Retention Pond/Water Overflow Planting?

Discussion in 'Landscape Architecture and Design' started by NEW CITY LAWN CARE LLC, Dec 28, 2008.


    NEW CITY LAWN CARE LLC LawnSite Bronze Member
    Messages: 1,271

    I take care of a property that has a Retention Pond, more less a Water Overflow area as it rarely has standing water in it, mostly dry. Any suggestions on what plants might thrive along the bottom or along the bottom edges to try and hide this unsightly area? Its only approx. 15' x 15' in size and its landscaped up to the upper edges, but the bottom and bottom sides simply get full of weeds and looks horrible if I don't pull weeds all the time, can't I plant something in there to conceal this? Any suggestions would be great!
  2. PaperCutter

    PaperCutter LawnSite Bronze Member
    Messages: 1,996

    I'm not as familiar with what grows in your area, but I know the last time I researched rain gardens and infiltration swale plantings for my area I saw a lot of plants recommended that I knew could tolerate both wet feet and a little drought. Search on Google for rain gardens in your area, or you could even check with your local extension office.
  3. Dreams To Designs

    Dreams To Designs LawnSite Bronze Member
    Messages: 1,406

    What Dave has suggested, would be your best plan of attack. Treat the area like a rain garden. You made need irrigation to get what you plant established, but after that the dry and flood stages can be handled by a large group of plants. Here we can use Ilex glabra, Ilex verticilata, Clethra, Itea, Fothergilla, and quite a few perennials, including iris siberica.

    When I create a rain garden, I try to mulch as much area as possible, with the exception of any inflow areas. There I usually go with some sort of rock to breakup the flow and not be washed away. Being in zone 8 in Oregon, you should have a wide array of plants that will fit this situation to choose from. Many of these type of plants are colonizers and will spread over time. You may have to head in once or twice a year, depending on weather to thin or shape some of these plants, but otherwise they will require little maintenance.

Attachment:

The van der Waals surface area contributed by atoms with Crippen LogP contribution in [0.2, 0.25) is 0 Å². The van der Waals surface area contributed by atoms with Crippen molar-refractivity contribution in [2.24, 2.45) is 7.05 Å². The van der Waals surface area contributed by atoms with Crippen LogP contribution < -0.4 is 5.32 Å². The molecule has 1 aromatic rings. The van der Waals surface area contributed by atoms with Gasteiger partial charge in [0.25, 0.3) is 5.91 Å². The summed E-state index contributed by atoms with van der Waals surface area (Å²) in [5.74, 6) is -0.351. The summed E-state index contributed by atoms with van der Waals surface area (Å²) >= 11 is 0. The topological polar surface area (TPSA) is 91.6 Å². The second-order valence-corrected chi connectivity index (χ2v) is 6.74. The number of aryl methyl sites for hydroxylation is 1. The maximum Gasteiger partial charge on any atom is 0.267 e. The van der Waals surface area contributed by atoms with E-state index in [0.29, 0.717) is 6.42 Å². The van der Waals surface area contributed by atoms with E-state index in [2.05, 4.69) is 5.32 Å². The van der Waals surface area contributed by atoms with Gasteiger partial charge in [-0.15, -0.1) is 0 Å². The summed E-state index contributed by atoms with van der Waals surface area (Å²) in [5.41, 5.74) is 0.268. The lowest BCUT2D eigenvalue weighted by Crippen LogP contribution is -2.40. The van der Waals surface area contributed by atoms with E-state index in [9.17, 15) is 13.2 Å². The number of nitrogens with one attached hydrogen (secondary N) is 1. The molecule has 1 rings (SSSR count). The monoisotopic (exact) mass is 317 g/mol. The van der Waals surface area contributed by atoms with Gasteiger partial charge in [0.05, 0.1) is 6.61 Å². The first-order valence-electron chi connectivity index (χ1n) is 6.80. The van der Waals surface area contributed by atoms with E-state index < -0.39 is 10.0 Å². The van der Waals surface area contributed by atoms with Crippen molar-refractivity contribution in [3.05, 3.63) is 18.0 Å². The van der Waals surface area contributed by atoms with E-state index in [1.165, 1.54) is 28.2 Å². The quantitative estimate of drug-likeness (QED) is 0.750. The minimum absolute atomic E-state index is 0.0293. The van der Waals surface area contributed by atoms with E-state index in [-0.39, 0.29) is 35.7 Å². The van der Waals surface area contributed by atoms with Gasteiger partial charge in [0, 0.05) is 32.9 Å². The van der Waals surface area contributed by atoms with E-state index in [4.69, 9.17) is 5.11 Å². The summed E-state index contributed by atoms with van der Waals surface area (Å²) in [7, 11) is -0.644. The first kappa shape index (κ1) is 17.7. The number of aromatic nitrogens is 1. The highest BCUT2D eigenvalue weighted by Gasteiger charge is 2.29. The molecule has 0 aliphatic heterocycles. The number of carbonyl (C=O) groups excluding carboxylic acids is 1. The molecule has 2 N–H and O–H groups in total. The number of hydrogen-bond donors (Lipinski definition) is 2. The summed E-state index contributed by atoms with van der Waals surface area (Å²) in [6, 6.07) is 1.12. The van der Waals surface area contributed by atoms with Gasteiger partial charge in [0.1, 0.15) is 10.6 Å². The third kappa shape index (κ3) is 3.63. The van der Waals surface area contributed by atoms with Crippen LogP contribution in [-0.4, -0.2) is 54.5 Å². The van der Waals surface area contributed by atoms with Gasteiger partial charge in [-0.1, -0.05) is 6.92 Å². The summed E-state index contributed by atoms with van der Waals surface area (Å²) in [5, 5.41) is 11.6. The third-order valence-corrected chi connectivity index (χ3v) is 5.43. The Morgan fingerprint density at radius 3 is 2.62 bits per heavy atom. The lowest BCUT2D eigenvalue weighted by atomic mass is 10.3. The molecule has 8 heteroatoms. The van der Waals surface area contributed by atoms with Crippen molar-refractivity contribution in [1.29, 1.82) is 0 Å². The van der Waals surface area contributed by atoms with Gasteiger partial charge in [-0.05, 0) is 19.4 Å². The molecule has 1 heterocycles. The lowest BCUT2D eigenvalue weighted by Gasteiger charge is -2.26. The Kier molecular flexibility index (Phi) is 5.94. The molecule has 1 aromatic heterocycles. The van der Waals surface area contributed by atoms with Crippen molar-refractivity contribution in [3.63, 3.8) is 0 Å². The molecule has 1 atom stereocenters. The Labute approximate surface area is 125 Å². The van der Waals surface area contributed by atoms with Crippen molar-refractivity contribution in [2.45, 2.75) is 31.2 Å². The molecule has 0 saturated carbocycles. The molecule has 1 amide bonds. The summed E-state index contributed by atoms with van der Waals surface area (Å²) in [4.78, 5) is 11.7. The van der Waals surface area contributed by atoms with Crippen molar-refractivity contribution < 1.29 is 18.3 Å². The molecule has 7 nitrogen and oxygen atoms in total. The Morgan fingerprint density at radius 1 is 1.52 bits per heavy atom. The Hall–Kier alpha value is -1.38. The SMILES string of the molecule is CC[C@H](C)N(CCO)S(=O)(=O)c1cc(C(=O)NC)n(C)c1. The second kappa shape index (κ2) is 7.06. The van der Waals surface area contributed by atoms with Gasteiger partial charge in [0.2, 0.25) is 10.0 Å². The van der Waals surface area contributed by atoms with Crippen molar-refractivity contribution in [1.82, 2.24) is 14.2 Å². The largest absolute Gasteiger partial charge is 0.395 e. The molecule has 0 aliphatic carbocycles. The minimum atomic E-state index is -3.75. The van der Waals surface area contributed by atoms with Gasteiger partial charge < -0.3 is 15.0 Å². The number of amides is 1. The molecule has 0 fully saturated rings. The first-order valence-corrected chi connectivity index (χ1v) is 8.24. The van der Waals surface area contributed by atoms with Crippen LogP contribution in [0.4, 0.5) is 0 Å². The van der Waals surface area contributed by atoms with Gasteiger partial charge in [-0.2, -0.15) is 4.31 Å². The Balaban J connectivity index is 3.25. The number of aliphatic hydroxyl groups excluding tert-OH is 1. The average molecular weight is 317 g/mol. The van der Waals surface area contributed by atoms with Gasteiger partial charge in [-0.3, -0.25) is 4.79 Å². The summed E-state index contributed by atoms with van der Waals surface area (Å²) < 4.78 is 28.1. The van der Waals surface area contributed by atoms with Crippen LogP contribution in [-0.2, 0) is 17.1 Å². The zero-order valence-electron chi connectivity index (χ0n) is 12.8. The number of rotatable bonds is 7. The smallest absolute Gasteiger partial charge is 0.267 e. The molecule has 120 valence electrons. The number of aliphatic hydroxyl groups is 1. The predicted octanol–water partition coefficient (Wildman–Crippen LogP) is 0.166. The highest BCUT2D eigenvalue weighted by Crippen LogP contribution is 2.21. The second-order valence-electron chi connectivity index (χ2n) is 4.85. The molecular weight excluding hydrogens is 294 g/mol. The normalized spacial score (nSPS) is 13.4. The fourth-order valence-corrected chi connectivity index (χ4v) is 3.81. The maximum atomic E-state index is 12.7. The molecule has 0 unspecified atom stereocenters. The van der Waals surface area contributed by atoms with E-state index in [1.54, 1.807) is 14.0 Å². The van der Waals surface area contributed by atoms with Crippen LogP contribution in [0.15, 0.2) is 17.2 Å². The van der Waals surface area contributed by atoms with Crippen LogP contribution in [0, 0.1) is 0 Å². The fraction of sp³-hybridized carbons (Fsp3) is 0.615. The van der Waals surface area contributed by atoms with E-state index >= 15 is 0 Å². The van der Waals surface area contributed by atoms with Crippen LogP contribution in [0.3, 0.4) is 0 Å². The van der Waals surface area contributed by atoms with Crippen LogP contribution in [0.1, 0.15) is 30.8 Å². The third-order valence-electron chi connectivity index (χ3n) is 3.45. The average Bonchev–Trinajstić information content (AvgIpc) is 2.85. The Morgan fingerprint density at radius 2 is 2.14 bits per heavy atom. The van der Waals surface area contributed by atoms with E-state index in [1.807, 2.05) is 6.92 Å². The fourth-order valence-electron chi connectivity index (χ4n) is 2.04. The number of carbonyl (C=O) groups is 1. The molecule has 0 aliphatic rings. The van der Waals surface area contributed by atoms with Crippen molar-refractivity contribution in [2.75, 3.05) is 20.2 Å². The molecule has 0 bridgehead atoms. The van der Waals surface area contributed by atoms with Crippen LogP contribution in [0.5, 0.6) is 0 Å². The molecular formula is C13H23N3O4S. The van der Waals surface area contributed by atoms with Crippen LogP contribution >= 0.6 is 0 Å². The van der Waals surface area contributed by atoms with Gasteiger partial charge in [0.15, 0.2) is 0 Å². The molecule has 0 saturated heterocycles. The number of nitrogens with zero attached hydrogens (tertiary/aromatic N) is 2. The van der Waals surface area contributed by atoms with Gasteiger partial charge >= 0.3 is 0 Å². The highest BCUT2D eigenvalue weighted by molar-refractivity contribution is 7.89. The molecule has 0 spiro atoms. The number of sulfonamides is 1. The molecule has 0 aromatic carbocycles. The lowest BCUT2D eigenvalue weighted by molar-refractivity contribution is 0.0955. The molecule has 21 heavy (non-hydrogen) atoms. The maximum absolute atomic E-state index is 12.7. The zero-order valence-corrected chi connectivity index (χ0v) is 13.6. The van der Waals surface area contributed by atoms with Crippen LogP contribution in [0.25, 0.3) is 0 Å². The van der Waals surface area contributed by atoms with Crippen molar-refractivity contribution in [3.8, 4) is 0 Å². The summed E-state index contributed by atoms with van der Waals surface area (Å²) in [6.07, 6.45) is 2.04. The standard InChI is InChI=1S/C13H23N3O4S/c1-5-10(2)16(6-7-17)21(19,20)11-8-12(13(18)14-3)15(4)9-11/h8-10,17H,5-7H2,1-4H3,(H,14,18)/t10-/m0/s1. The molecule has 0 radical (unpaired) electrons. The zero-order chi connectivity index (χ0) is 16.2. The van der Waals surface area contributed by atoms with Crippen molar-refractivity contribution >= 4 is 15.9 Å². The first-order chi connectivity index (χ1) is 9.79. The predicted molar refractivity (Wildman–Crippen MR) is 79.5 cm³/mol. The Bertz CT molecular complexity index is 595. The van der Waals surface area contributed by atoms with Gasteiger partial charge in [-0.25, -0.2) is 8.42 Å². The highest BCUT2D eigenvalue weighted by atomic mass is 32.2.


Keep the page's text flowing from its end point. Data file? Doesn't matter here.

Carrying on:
4. AintNoFun

    AintNoFun LawnSite Bronze Member
    Messages: 1,807

    we plant a lot of spartina and carex plugs in basins.. we dont do the design work just the install. i know you guys have a big problem with spartina being very invasive there on the west coast so i dont htink you want to put that in, lol.. you can maybe call your local soil conservation/water management agency and they might have suggestions for ya...
  5. Spartan Pride

    Spartan Pride LawnSite Member
    Messages: 15

    Irises! Anytime I deal with a situation involving damp or water logged soil conditions, I usually use a combination Iris planting in some capacity.

    There are too many varieties to speak of, but I personally like the look of Siberian Irises, as their foliage can be something to look at as well.

    Another idea is to create a wetlands type planting with native species. Here in Michigan, that's a somewhat common practice as many of our wetland species are endangered and people are always looking for a way to re-establish them.
  6. AGLA

    AGLA LawnSite Bronze Member
    Messages: 1,776

    Red-twig dogwood is also very good.

    Google something like -"retention basin seed mix " to see what shows up in the mix.

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